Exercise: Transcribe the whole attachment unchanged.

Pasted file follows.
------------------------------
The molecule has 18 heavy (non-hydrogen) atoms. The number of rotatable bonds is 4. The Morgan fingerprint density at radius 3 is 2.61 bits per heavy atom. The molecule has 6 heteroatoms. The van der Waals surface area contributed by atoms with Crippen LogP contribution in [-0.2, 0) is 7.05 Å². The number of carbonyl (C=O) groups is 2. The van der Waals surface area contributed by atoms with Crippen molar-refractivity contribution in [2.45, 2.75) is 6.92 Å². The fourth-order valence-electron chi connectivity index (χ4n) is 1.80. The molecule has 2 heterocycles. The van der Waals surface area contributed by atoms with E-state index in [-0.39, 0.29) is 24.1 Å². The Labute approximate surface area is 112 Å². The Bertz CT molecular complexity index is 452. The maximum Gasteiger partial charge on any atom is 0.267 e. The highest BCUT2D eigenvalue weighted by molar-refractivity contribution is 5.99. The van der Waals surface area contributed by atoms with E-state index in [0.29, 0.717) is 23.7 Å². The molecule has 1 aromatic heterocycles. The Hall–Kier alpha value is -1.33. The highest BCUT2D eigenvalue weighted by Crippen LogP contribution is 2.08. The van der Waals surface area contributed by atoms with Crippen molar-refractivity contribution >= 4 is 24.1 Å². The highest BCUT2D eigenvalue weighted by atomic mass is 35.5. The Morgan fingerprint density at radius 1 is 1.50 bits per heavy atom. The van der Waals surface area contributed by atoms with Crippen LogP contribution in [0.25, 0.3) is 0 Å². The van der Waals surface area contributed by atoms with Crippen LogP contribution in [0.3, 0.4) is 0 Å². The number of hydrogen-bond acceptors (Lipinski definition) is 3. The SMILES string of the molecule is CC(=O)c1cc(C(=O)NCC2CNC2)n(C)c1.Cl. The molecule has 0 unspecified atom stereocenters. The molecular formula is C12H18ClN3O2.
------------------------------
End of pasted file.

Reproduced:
The molecule has 18 heavy (non-hydrogen) atoms. The number of rotatable bonds is 4. The Morgan fingerprint density at radius 3 is 2.61 bits per heavy atom. The molecule has 6 heteroatoms. The van der Waals surface area contributed by atoms with Crippen LogP contribution in [-0.2, 0) is 7.05 Å². The number of carbonyl (C=O) groups is 2. The van der Waals surface area contributed by atoms with Crippen molar-refractivity contribution in [2.45, 2.75) is 6.92 Å². The fourth-order valence-electron chi connectivity index (χ4n) is 1.80. The molecule has 2 heterocycles. The van der Waals surface area contributed by atoms with E-state index in [-0.39, 0.29) is 24.1 Å². The Labute approximate surface area is 112 Å². The Bertz CT molecular complexity index is 452. The maximum Gasteiger partial charge on any atom is 0.267 e. The highest BCUT2D eigenvalue weighted by molar-refractivity contribution is 5.99. The van der Waals surface area contributed by atoms with E-state index in [0.29, 0.717) is 23.7 Å². The molecule has 1 aromatic heterocycles. The Hall–Kier alpha value is -1.33. The highest BCUT2D eigenvalue weighted by Crippen LogP contribution is 2.08. The van der Waals surface area contributed by atoms with Crippen molar-refractivity contribution >= 4 is 24.1 Å². The highest BCUT2D eigenvalue weighted by atomic mass is 35.5. The Morgan fingerprint density at radius 1 is 1.50 bits per heavy atom. The van der Waals surface area contributed by atoms with Crippen LogP contribution in [0.25, 0.3) is 0 Å². The van der Waals surface area contributed by atoms with Crippen LogP contribution in [0.3, 0.4) is 0 Å². The number of hydrogen-bond acceptors (Lipinski definition) is 3. The SMILES string of the molecule is CC(=O)c1cc(C(=O)NCC2CNC2)n(C)c1.Cl. The molecule has 0 unspecified atom stereocenters. The molecular formula is C12H18ClN3O2.